The pandemic has taken a devastating toll on the world’s working poor. Typically they rely on daily cash transactions to earn money and buy food for their families. They lack a safe place to save money, or the means protect themselves from financial ruin brought by a sudden illness or natural disaster. The pandemic has spurred real fears of starvation that precede fears of sickness.

Accion’s mission is to change this reality by building a financially inclusive world. We are doing that by supporting and investing in financial service providers who are reaching underserved populations around the world.

The crisis has shone a spotlight on the importance of our work in building resilient communities. For example, Dr. David Akinpelu in Lagos, Nigeria, relied on financing from our partner Accion Microfinance Bank to buy the medical equipment he needed to grow his private community hospital. The hospital is now providing care to patients with little ability to pay and educating people on preventing the spread of COVID-19.

If we do nothing, the financial engine supporting people like Dr. Akinpelu could seize up. Meanwhile, three billion people still lack the tools they need to save, build a business, or purchase insurance to guard against emergencies. Without support for the financial service providers reaching out to these populations, existing disparities will only widen, and creating pathways out of poverty will grow more difficult.

Inclusive finance is key to recovery and resilience

The communities we serve certainly aren’t strangers to disruptive shocks, and our partners have shown a remarkable ability to meet their needs in challenging times. Following the devastating 2010 earthquake in Haiti, the poorest country in the Western Hemisphere, Accion’s partner Sogesol helped more than 8,000 Haitians restore their homes and small businesses through microcredit and distributed emergency grants to 2,000 of its most vulnerable clients.

In Uganda, which hosts almost 1.4 million refugees, Accion partner UGAFODE Microfinance Limited  launched a digital program in 2019 to serve people fleeing conflict or hardship. UGAFODE is also the first financial institution in Uganda to open a branch inside a refugee settlement.

Today, our partners are rapidly adapting to meet new needs arising from the pandemic. In India, Toffee Insurance is introducing new products to help underinsured people build financial resilience to the impact of COVID-19 and challenges that may arise in the future. Toffee has successfully reached India’s uninsured by offering specific, simple policies covering risks that are most relevant to consumers, like dengue, malaria, bicycle damage, and theft.

What Accion is doing now

Accion’s work to build inclusive, resilient communities through access to quality financial services, including credit, savings, and insurance, is more critical than ever.

The global nature of the pandemic looms larger than any local crisis—emergencies can lead to financial ruin for low-income and underserved populations, while small businesses are especially vulnerable to disruptions and shifts in supply and demand. The crisis also raises unique challenges for female entrepreneurs and threatens to reverse gains made in including women in the global economy.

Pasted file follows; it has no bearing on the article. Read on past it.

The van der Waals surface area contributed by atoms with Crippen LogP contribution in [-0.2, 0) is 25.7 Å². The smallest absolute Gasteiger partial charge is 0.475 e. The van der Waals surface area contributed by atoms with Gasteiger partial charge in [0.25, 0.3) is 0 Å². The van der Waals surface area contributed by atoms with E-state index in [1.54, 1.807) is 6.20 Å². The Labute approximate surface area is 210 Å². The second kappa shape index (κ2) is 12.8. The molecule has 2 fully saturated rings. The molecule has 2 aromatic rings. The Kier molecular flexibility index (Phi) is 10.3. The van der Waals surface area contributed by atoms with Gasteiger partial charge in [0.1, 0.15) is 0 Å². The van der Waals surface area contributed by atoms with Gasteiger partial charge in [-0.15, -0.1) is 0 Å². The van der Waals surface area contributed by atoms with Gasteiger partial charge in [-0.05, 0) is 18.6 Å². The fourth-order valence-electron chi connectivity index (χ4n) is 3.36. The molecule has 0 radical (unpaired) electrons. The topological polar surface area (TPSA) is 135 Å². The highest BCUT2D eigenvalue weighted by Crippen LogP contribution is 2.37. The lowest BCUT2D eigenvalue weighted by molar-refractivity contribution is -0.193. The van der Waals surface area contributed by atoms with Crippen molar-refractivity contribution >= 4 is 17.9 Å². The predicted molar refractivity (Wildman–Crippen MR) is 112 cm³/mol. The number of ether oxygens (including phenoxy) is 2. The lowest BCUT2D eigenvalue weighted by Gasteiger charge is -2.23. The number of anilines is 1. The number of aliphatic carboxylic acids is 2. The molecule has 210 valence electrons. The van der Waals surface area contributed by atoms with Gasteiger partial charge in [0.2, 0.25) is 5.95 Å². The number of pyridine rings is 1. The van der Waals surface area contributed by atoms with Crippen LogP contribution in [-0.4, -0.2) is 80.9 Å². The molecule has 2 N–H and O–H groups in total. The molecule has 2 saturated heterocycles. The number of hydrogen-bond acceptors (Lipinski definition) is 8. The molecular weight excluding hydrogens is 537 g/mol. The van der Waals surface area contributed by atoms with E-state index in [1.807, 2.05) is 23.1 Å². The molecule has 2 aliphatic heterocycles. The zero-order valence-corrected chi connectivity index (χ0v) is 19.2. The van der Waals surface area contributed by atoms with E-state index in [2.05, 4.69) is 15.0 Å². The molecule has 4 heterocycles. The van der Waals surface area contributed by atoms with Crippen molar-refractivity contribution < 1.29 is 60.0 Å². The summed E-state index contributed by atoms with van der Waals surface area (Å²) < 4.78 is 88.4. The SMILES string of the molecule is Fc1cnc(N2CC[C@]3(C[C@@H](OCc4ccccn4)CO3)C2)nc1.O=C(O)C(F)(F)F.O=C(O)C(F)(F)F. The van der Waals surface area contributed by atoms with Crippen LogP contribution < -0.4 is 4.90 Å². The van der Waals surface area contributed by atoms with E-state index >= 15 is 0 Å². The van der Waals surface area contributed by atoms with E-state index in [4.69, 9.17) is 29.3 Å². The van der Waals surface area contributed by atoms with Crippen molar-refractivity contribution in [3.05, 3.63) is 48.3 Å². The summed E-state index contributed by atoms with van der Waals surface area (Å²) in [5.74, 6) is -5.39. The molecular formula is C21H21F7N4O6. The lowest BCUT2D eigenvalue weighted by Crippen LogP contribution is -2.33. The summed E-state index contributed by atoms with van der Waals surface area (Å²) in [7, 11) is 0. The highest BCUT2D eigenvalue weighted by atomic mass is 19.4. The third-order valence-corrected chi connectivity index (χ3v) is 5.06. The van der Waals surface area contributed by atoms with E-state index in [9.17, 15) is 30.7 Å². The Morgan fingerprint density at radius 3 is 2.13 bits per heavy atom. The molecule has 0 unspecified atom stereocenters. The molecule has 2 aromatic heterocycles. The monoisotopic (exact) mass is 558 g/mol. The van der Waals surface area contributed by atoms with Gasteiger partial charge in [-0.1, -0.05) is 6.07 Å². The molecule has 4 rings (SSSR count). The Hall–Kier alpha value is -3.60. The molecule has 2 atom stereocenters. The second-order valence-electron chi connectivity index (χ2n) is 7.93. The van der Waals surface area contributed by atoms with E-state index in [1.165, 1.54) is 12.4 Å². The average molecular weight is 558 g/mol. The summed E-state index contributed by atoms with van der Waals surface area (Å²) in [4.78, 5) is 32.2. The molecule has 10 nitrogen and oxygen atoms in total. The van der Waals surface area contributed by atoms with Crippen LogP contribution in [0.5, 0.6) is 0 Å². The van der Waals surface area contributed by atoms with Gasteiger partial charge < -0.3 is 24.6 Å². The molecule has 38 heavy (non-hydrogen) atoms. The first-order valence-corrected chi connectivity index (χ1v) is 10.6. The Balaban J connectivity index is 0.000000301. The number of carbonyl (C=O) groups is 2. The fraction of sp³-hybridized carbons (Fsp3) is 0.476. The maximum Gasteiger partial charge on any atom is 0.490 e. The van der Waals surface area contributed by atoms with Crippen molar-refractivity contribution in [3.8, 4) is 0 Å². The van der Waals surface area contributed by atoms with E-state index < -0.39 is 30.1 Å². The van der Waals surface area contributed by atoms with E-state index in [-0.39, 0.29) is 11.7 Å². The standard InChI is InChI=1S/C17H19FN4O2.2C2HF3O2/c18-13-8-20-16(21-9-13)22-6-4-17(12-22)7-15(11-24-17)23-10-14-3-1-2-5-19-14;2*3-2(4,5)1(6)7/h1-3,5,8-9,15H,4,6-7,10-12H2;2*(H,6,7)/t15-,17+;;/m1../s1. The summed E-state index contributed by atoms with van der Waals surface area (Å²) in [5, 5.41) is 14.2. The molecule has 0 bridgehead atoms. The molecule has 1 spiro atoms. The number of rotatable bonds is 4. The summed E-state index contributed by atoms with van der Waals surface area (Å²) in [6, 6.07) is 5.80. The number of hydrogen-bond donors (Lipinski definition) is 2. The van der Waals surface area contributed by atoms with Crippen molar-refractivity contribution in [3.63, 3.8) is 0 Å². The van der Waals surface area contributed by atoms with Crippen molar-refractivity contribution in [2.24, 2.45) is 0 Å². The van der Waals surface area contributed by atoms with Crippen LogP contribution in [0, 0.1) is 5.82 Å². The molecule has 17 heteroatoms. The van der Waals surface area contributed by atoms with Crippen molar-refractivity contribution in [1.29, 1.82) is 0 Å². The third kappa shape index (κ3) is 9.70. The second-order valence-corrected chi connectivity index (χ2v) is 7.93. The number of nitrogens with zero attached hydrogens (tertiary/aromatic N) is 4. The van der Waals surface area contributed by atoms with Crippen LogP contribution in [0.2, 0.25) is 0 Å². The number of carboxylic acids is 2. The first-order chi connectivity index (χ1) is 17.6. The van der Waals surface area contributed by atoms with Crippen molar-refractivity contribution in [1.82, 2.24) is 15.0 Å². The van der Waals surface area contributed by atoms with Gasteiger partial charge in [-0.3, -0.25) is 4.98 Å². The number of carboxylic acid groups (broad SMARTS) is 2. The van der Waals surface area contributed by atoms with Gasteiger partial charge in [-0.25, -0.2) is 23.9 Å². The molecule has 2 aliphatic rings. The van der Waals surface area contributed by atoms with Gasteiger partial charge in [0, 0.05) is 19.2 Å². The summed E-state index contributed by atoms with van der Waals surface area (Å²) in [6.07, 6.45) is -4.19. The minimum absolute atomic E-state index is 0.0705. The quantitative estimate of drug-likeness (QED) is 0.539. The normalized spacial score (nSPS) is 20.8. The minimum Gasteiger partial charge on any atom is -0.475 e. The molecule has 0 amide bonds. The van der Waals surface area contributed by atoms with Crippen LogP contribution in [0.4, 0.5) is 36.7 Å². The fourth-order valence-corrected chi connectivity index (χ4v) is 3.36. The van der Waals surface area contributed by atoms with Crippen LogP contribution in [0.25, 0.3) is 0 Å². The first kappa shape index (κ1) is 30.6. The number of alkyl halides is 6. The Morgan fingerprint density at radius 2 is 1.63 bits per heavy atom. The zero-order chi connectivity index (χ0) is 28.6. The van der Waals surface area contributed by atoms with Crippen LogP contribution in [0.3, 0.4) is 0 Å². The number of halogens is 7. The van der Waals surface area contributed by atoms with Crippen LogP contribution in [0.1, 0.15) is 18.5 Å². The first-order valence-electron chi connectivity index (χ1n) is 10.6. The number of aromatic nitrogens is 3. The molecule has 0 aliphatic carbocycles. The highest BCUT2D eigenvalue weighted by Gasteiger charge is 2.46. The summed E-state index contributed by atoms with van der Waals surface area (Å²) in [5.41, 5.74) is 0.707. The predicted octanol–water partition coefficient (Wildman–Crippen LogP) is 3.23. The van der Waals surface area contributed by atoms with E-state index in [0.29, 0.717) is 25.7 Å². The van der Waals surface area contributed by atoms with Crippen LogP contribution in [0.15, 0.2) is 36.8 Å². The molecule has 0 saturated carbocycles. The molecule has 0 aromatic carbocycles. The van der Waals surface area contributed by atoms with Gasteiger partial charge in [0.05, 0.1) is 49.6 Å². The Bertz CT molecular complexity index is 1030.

Accion has acted quickly to support our partners and the vulnerable communities they serve.

We’re assisting inclusive financial providers through advisory engagement and helping leaders around the world share lessons gained from evolving challenges. We’re aggregating resources and sharing insights from China that can help partners in other countries prepare for the months ahead. And we are actively exploring how to connect our partners with emergency funding and are coordinating with them to work on both short- and long-term challenges related to COVID-19. We know there is much more to be done.

We need your support

In this unprecedented time, donors will play a more important role in sustaining Accion and our partners. Accion relies on philanthropic support to fuel everything that we do. Philanthropy from institutions and individuals allows us to be pioneering and create demonstration models that encourage further action. Because we’re a nonprofit, we can take risks that for-profit entities can’t, and cultivate new products, markets, and policies that benefit underserved people.

Donors are already stepping up in response to this crisis. Over 700 philanthropic organizations have signed a pledge to commit more flexible funding in response to COVID-19. And just last week, our partner Mastercard announced a pledge to bring a total of 1 billion people and 50 million micro and small businesses into the digital economy by 2025, with a focus on women entrepreneurs.

We are grateful for our partners who have already shown support through additional funding commitments and offering increased flexibility for existing grants. This will enable us to work shoulder-to-shoulder with our financial service provider partners to make sure they can continue serving their customers – not only during the immediate response to the pandemic, but over the entire course of recovery. We must act quickly to secure even more funding and make sure it’s  directed toward developing countries, mobilized to reach those who need it most.

This is a challenging moment. But together, we can give people the financial tools they need to manage through this crisis.